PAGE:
Spring 2010: from the EAA
By Allison Dykes
Athletics for All.
This well-known motto dates to the 1890s when then-President Warren Candler 1875C denounced intercollegiate sports as an academic distraction. Candler did, however, encourage personal athletics activities as good exercise for the mind, as well as the body.
Candler’s hard-line perspective about intercollegiate sports at Emory has softened, obviously, but the idea of athletics for all continues to prosper. Not only does Emory have one of the country’s strongest Division III athletics programs—since Division III schools do not offer athletics scholarships, the Eagles truly promote student-athletes—participation in Emory intramurals is extremely high, and Emory’s facilities for sports-minded students (two Olympic-sized swimming pools, tennis courts sprinkled all over from the Atlanta campus to Oxford) are of the highest quality.
Perhaps nowhere is the idea of athletics for all more prominent than in the work of Clyde Partin Sr. 50C 51G. Partin, who passed away last summer at the age of eighty-four, served Emory for more than fifty years, seventeen of those as athletic director. One of Emory’s most beloved administrators, Partin led Emory’s Department of Athletics into the modern age, and his accomplishments range from coaching Emory’s baseball and softball teams to founding the Emory Sports Fitness Camp, which just passed its forty-fifth year of operation.
Partin also wrote the definitive book about sports at the University: Athletics for All: A History of Health, Physical Education, Athletics, and Recreation at Emory University 1836–2005. This spring, his family, including his son, Clyde Partin Jr. 78C 83M 86MR, donated Partin’s extensive collection of personal books, papers, and sports memorabilia to the Manuscript, Archives, and Rare Book Library (MARBL).
As I write this letter, spring has fully sprung and, athletically, baseball and softball are in full . . . well . . . swing. I can think of few better places to spend a sunny afternoon than Chappell Park at Emory. Tickets are free and the crowd is always enthusiastic.
And even if you don’t live in Atlanta, there are many opportunities to see Emory athletes in action. Each year our men’s and women’s basketball teams visit University Athletic Association (UAA) rivals in Boston, Chicago, Cleveland, New York, Pittsburgh, Rochester, and St. Louis.
The Central Florida area is the annual home of the UAA softball tournament (in Altamonte Springs) and baseball tournament (in Sanford), and the rest of Emory’s teams—from swimming to tennis to track—compete all across the country. Going out to cheer and support Emory’s student-athletes is one of the easiest and most enjoyable ways to give back to your alma mater.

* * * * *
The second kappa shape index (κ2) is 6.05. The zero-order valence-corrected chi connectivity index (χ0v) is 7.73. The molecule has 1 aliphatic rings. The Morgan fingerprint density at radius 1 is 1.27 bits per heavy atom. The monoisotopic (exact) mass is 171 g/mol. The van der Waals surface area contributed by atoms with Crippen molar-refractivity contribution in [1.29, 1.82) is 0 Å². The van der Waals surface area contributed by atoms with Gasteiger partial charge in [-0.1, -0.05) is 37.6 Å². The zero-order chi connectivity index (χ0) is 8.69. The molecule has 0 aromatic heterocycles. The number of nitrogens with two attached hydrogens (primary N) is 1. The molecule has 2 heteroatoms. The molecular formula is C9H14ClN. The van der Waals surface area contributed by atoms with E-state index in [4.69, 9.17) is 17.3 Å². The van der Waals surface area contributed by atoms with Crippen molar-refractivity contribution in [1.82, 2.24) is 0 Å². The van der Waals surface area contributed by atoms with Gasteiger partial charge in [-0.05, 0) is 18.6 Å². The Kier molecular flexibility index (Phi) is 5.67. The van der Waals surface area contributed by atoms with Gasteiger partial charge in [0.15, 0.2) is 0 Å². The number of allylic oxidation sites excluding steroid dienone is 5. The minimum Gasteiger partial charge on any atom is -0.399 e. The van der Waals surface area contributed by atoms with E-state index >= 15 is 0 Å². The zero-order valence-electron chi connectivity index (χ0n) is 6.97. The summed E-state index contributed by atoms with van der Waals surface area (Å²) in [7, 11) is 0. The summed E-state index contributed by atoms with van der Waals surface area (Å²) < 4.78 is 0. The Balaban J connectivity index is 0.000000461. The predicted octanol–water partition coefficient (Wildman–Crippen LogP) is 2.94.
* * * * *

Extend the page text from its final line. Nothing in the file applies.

You can also follow the Eagles from your computer; many games are streamed live. For more information and a schedule of upcoming broadcasts, visit www.emoryathletics.com.
Athletics also play a significant role in Emory Homecoming Weekend, which is coming up, September 23–26. More highlights are included in the EAA’s ad to the right, as well as on our Homecoming website at www.alumni.emory.edu/homecomingweekend.
During last year’s Homecoming, attendees cheered both the men’s soccer team and our volleyball team, both of which were at home for the weekend. Not only were the volleyball Eagles the 2008 Division III national champions, volleyball is one of the most exciting sports to watch live. Stay tuned for information about this year’s Homecoming sports events.
Our annual Homecoming Parade route leads right into the P. E. Center, so that should make attending easy and fun. While you’re on campus at the P. E. Center, please make time to visit the Miller-Ward Alumni House (MWAH), too. This year marks the ten-year anniversary of MWAH’s opening, and we have a big celebration planned this fall. There will be more information to come.
Our upcoming Emory Commencement Weekend, May 6–10, is also a great time to visit MWAH. From our Candlelight Crossover, which welcomes our graduating class to the alumni community, to our Corpus Cordis Aureum induction, which recognizes and honors the longtime contributions and dedication of our alumni from the Class of 1960 and earlier, MWAH is a hub of activity on campus.
And when you do visit MWAH, please say hello. If you can’t come by personally, send me an email at firstname.lastname@example.org. It’s always a pleasure hearing from you.